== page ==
IAMLA - Presents ITALIANITÀ: Italian Diaspora Artists Examine Identity -- May 5, 2018 - Jan. 13, 2019

Apr 19, 2018 238

The Italian American Museum of Los Angeles (IAMLA) is pleased to present a collective exhibition “ITALIANITÀ: Italian Diaspora Artists Examine Identity.” The exhibition features celebrated artists Joseph Stella, Ralph Fasanella, Italo Scanga, Leo Politi, Paolo Soleri, Luigia Martelloni, Cynthia Minet, and Robert Peluce, among others.

In the arts, the term diaspora refers to artists who have migrated from one part of the world to another or whose ancestors did. Their diverse experiences influence their work, which explores themes such as dual identity, memory, folklore, faith, dislocation, and migration. The artists create alternative narratives and challenge the established notions of belonging.

Between 1876 and 1914, fourteen million people left Italy during what was one of the largest migrations in history; millions more would emigrate in the years following World War II.

Using the visual arts as a vehicle, ITALIANITÀ, which translates to “Italian-ness”, features more than twenty artists whose work showcases the complex nature of the Italian Diaspora, and celebrates the beliefs, traditions, and defining characteristics connected to this movement.

“This exhibition marks an important milestone for the IAMLA,” says Marianna Gatto, executive director-historian of the IAMLA and ITALIANITÀ’s curator, “never before has this group of artists been exhibited within the confines of a single exhibition or institution. While promoting discourse about the Italian diasporic mosaic, ITALIANITÀ creates common ground on which connections to contemporary migrations can be forged.”

Among the highlights of ITALIANITÀ is Joseph Stella’s monumental 1935 work “Smoke Stacks,” which will be on view for the first time in California. Rare drawings by architect Paolo Soleri, the founder of the experimental Arizona town of Arcosanti, will be shown alongside the work of McCarthy-era blacklisted artist Ralph Fasanella and with that of Italo Scanga, best known for his Potato Famine series, and centenarian painter Margaret Ricciardi. Other works exhibited will include an illuminated, life-size, mixed media sculpture by American-born Cynthia Minet, who was raised in Rome, Rico LeBrun, a leading figure in California’s modernist movement, and Joe Mugnaini, Ray Bradbury’s long-time illustrator.

The exhibition, part of a series of celebrations in honor of the 110th anniversary of the Italian Hall, is made possible by the support of Riboli Family of San Antonio Winery, Leno and Paul Sislin, Umina Brothers, and El Pueblo de Los Angeles Historical Monument.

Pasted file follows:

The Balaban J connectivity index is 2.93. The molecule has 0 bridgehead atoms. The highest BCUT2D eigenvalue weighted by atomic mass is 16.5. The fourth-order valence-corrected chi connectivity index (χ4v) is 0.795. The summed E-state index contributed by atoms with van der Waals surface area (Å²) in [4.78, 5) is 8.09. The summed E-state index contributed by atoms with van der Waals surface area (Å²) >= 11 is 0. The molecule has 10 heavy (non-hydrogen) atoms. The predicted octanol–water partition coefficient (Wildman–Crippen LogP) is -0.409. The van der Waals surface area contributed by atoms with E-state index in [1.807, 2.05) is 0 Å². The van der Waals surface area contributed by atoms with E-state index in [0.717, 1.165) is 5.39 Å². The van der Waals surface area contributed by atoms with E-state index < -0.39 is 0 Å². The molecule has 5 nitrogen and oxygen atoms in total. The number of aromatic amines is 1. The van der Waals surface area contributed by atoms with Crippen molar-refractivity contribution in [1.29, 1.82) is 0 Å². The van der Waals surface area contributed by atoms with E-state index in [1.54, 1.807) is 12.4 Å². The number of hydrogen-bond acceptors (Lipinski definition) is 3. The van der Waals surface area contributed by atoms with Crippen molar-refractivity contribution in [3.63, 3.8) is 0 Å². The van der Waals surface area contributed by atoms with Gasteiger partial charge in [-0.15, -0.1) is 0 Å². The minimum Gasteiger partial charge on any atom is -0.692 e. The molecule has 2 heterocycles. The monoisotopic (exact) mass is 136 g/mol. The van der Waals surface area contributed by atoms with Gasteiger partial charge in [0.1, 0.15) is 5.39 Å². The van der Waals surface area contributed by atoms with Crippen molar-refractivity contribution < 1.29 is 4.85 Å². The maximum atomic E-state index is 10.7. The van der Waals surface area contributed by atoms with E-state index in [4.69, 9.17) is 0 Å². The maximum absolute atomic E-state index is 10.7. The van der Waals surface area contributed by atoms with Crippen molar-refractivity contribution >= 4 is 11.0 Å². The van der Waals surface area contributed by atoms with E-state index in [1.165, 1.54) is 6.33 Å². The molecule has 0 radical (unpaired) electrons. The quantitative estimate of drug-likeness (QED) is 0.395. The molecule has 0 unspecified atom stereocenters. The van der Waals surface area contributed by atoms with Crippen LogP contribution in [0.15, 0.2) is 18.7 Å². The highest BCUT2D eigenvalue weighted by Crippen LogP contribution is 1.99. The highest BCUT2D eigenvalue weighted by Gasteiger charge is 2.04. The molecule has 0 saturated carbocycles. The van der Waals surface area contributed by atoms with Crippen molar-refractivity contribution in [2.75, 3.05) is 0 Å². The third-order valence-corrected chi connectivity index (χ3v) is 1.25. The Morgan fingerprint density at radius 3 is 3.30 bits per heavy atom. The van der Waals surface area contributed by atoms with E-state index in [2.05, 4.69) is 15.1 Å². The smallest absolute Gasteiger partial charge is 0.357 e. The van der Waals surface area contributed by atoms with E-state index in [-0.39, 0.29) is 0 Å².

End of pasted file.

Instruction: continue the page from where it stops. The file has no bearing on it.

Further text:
Featured Artists:
Joseph Stella • Ralph Fasanella • Italo Scanga • Paolo Soleri • Luigia Martelloni • Rico Lebrun • Leo Politi • Robert Peluce • Cynthia Minet • Margaret Ricciardi • Joseph Mugnaini • David Trulli • Manny Cosentino • Tina Gulotta • William Papaleo • Juan Rosillo • Luci Callipari-Marcuzzo • Lola Scarpitta • Anthony Riccio • Michele Nardon Renn • Domenico Foschi

For Calendar Listings
Date: From May 5, 2018 to January 13, 2019 - Public Opening May 5, 2018
Hours: Tuesday – Sunday 10 a.m. – 3:00 p.m. Closed Mondays
Address: 644 North Main Street (corner of Cesar Chavez Ave. Los Angeles, 90012. Tel. (213) 485-8432. www.iamla.org
Directions: Take the Metro Red Line, Gold Line, or Purple Line to Union Station/Gateway Transit Center. Exit the station and walk across N. Alameda Street to El Pueblo Historical Monument. Continue west to Main Street, then walk North one block to Cesar Chavez. The IAMLA is located near the 101 and 110 freeway intersection.
Admission: Free. Donations encouraged.
Parking: There are several parking options in the area. Lot 1 - 419 N. Main Street Lot 2 - 615 N. Main Street Lot 3 - 852 N. Alameda Street

About the Italian American Museum of Los Angeles (IAMLA) The IAMLA is located in the heart of downtown Los Angeles in one of the oldest remaining structures from the city's Little Italy, listed today on the National Register of Historic Places.  After a $4.5 million restoration, the IAMLA re-opened in 2016 as a 21st century, interactive center with a permanent exhibition showcasing the history and ongoing contributions of Italian Americans in Southern California and beyond, a largely overlooked topic. The mission of the IAMLA is to foster understanding of Southern California’s diverse heritage through research, historic preservation, and educational programs that examine the history and continuing contributions of Italian Americans in multi-ethnic Los Angeles and the United States. The IAMLA is part of El Pueblo of Los Angeles Historical Monument, the birthplace of the City of Los Angeles.

SOURCE: IAMLA

You may be interested